"Located in Preble Hall on the Academy grounds, The U.S. Naval Academy Museum holds large collections of unique and rare naval memorabilia. The Rogers Ship Models Collection consists of 108 models of the sailing ship era dating from 1650 to 1850; seventeen are scale models built for the use of the British Admiralty. The more than 5,000 naval prints in the Beverley R. Robinson Collection depict major naval battles and ships from the 16th century to the present. Most pieces are contemporary to their subjects and represent three centuries in the art of printmaking. The Malcolm Storer Navy Medals Collection of 1,210 commemorative coin-medals, dating from as early as 254 B.C., was gathered from more than thirty countries. The U.S. Navy Trophy Flag Collection of 600 historic American and captured flags features the "Don't Give Up the Ship" flag flown at the Battle of Lake Erie and banners that have been to the moon." [from]

Check out their website at or visit the museum Mon-Sat. 9:00-5:00, Sun. 11:00-5:00. Admission is FREE.

Wednesday, February 6, 2013

WEDDING WEDNESDAY - O'Donnell-Huber Wedding (1904)

St. Paul's Catholic Church
early postcard
One hundred-and-nine years ago this coming Monday, on February 11th, my great-grandparents were married at a small ceremony at St. Paul's Catholic Church (now Cathedral) in Birmingham, Alabama. They were married early on a Thursday morning with a few family and friends present. They would go on to make their home in Birmingham and have four children together - my grandfather John Huber (born May 6, 1905); Charles Patrick (born October 18, 1906); Edward Joseph Kennedy (born January 18, 1908); and Barbara Lena (born November 7, 1909).  But first came their wedding day.

John Martin O'Donnell was born November 7, 1865, in Jericho, Henry County, Kentucky to my great-great-grandparents Patrick O'Donnell (1823-1911) and Bridget Kennedy (1838-1883), both immigrants from Ireland. After earning an engineering degree at nearby Eminence College Johnny, as he was called, eventually began working for the Louisville & Nashville Railroad. His name appears in the 1893 Louisville (Ky.) City Directory, where he was boarding at '1134 8th'.  His occupation is listed as a 'Leveler' with the City Engineers Department. [A leveler is part of a civil engineering survey team necessary in the preliminary work of building a railroad, roads, etc.]  Within the next few years his job at L&N RR would transfer him to Alabama. It was here that he met his future wife.

Mary Bertha Huber was born August 8, 1883, in Bowling Green, Warren County, Kentucky. Her parents were my great-great-grandparents Phillip Huber (1847-1901), an immigrant from Germany, and Barbara F. Brunett (1852-1896). Mayme, as she was known, worked as a school teacher in her hometown of Bowling Green. Later she moved with her father, brother and two sisters, to Alabama. She taught school in Calera, Shelby County, outside of Birmingham. It was here in Calera, according to family lore, that the two met while living in the same boarding house.

Johnny and Mayme were married on Thursday, February 11, 1904. He was 38 years old; she was 30. The story of their wedding appeared on page 6 of the Birmingham Age-Herald newspaper, on February 13th.
     At St. Paul's Church, on Thursday morning at 7:45, Miss Mayme B. Huber of this city, and Mr. J.M. O'Donnell were married. The Reverend Father O'Reilly officiating in his usual impressive manner.

     Miss Minnie Huber, sister of the bride, and Mr. Thomas Barret were the attendants. The bride was becomingly attired in a blue traveling suit with hat to match, and carried a white prayer book. The bridesmaid was also in blue. The wedding was a quiet one, only a few intimate friends being present. The bride is a sister of Mr. Charles T. Huber and is an attractive and brilliant young lady who has for several years been a successful teacher in the public schools of Alabama. The groom is a popular employe (sic) in the Louisville and Nashville civil engineering department.

from Birmingham Age-Herald, page 6
February 13, 1904
     Immediately after the ceremony Mr. and Mrs. O'Donnell left for New Orleans."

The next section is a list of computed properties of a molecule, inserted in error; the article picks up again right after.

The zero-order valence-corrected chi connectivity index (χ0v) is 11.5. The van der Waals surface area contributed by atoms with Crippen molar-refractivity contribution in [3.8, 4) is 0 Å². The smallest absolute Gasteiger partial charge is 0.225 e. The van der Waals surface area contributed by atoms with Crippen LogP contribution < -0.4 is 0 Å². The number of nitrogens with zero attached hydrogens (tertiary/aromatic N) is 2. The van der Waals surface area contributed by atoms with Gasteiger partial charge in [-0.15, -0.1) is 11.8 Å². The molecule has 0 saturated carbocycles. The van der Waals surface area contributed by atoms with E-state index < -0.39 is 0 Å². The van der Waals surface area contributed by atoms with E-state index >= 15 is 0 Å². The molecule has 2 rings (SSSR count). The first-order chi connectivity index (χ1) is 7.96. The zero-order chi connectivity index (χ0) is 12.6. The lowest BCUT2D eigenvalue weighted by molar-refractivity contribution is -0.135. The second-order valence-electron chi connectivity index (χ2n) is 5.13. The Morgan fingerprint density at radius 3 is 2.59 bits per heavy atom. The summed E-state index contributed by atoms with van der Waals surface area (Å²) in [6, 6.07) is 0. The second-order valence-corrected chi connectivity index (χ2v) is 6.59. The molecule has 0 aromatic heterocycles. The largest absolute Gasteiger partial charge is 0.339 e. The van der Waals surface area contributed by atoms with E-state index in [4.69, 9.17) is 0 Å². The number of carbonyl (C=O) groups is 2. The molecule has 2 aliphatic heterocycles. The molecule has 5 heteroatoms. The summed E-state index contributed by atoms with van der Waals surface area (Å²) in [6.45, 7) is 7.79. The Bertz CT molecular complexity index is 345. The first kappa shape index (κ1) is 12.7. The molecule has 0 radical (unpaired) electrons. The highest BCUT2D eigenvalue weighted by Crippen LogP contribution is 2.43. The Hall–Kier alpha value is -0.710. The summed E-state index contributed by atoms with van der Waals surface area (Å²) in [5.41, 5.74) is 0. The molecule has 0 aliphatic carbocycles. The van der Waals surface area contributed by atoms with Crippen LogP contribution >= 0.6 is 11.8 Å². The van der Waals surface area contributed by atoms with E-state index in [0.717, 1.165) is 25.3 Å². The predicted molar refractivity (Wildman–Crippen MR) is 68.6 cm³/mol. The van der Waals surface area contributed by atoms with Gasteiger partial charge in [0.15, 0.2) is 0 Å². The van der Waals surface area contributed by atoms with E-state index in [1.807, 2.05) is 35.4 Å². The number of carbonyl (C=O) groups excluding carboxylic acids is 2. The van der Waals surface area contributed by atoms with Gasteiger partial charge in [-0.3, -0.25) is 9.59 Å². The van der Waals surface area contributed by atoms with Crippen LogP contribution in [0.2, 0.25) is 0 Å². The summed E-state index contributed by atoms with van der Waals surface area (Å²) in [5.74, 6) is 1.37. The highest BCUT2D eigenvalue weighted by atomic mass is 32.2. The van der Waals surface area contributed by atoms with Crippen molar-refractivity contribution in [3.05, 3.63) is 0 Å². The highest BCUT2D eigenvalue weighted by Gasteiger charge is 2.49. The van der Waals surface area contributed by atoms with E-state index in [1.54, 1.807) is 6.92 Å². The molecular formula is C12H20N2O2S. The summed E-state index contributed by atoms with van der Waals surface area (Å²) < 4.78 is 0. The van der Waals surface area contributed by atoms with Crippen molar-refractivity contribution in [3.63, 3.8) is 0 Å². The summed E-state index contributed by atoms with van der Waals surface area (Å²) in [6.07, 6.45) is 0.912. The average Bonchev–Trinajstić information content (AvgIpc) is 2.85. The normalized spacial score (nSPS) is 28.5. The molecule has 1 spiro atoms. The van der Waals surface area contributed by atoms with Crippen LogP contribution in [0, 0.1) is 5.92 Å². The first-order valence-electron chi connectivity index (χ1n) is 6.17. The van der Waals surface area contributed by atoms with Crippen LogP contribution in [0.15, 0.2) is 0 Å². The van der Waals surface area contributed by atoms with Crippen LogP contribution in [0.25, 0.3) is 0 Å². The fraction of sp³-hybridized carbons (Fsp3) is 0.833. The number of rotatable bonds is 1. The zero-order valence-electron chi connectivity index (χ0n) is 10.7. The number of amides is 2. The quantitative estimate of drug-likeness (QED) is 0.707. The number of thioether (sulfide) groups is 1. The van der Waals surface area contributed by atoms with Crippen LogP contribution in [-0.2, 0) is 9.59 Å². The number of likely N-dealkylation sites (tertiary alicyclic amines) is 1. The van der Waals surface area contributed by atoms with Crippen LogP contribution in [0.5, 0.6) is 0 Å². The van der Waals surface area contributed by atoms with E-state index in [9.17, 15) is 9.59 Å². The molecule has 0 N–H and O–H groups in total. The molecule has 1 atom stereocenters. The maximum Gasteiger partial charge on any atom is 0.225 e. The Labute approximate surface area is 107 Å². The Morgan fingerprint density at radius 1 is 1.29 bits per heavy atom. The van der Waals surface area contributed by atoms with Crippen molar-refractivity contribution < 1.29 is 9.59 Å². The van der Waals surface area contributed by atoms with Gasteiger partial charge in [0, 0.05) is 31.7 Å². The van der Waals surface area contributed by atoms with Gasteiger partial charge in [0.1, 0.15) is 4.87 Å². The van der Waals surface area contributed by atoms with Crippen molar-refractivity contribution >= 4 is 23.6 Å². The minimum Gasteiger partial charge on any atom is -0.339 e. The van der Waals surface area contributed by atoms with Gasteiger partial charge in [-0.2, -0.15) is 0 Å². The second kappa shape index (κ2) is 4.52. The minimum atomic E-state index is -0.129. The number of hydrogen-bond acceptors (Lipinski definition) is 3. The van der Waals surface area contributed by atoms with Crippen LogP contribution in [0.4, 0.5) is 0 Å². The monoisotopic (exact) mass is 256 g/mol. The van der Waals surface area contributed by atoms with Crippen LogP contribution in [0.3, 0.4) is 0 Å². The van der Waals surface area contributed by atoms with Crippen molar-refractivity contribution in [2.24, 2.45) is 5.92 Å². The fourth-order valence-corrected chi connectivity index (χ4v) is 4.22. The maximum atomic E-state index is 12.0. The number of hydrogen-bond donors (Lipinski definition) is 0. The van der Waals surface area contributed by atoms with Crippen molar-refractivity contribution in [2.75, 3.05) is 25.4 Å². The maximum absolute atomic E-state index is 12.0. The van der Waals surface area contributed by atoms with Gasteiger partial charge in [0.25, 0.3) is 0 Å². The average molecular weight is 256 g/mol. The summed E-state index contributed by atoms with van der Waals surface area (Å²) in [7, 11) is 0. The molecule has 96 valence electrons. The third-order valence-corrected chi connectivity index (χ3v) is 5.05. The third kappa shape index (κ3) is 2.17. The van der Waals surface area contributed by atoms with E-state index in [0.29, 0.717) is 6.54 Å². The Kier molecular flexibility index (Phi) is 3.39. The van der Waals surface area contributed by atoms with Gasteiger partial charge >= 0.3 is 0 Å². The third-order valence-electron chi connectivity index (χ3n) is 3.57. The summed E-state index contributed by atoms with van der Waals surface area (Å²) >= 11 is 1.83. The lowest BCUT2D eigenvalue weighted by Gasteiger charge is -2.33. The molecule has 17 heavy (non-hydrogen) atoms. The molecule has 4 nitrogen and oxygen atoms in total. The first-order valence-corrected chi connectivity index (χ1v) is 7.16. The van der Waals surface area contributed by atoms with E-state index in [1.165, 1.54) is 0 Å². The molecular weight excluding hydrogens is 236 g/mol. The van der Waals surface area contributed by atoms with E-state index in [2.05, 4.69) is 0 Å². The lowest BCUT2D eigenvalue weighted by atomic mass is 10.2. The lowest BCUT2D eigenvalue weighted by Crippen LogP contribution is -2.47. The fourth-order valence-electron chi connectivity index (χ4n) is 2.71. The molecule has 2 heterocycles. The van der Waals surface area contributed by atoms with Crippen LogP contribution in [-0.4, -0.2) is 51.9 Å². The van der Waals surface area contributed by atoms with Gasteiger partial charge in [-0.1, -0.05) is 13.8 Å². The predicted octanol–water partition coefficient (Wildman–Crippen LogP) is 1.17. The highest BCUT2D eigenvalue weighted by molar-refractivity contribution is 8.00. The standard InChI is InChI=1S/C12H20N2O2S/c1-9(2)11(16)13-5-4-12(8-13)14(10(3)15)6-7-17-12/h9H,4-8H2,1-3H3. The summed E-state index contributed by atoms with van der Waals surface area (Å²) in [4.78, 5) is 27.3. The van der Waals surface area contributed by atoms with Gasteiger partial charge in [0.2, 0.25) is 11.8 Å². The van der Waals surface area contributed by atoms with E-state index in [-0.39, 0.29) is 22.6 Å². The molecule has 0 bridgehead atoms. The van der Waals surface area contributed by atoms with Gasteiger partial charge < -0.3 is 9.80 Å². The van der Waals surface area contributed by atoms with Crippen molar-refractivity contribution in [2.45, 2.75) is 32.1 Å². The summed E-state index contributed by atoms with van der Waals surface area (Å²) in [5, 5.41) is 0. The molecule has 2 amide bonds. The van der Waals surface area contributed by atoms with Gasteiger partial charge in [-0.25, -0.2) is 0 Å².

I wish there was a picture of the two on their wedding day - especially one of her. You can almost picture it, with the description in the newspaper article. Mayme, dressed in a "blue traveling suit", carrying a "white prayer book" standing next to her younger sister Philomena (1875-1937), better known as Minnie, who's also wearing blue. A few family and friends, who also got up early to be at the church by 7:45. And standing in front of the alter, the beloved parish priest in his vestments.

Johnny and Mayme O'Donnell were married only nine short years. Mayme died on March 30, 1913, in her home, after contracting tuberculosis. She was 39 years old. [Read more about John and Mayme in earlier blog posts for more information on their life.]

Happy Anniversary!

Statue of Father Patrick O'Reilly
by Guiseppe Morietti
In front of St. Vincent's Hospital
Birmingham, Alabama
[SIDEBAR - The following information on Father Patrick O'Reilly, the officiant at Johnny & Mayme's wedding, is worth noting. It is found in Rising Road: A True Tale of Love, Race and Religion in America, published in 2010, by Sharon Davies - the story of Father James Coyle and his murder. Father Coyle was Father O'Reilly's successor at St. Paul's Church.
"Confidence aside, some of the parishioners of St. Paul's probably thought Father Coyle, at age thirty-one, too young to handle the job Bishop Edward Allen of Mobile had sent him to do in Birmingham in 1904. The bishop had placed on the young priest's shoulders the inevitable task of replacing Father Patrick O'Reilly, the handsome and hugely popular former pastor of St. Paul's. Two months before, Father O'Reilly had suffered a grievous head injury while serving as Chaplain of the Alabama National Guard. During a routine review of the troops at the state fairgrounds, something had frightened his horse and it threw him. The summer-warmed ground was far from its hardest, but he landed badly, and the force of the impact cracked his skull. Horrified onlookers rushed the priest's broken body to St. Vincent's Hospital, which, ironically, O'Reilly had founded himself four years before. He had first proposed to build a hospital in Birmingham following one of the city's annual summer bouts with typhoid fever.... Following a particularly distressing episode of typhoid one summer, Father O'Reilly had sent a letter to the sisters of the Daughters of Charity at St. Vincent de Paul in Maryland asking that they come to Birmingham to run a hospital.... Shortly after the hospital opened its doors, Father O'Reilly announced he would build an orphanage as well, and his reputation in the city as a doer of good was cemented.
St. Vincent's Hospital about 1910
early postcard - Birmingham, Alabama
     A squadron of doctors and nuns at St. Vincent's Hospital ministered tirelessly over their beloved founder, doing all they could to save him, as word spread among the city's Catholics that Father O'Reilly was hurt and in need of their prayers. Perhaps the chorus of supplications that answered that call slowed his exit; for he hovered between life and death for nearly a week. But finally on July 28, 1904, he died, at the age of forty-nine." (pages 29-30)]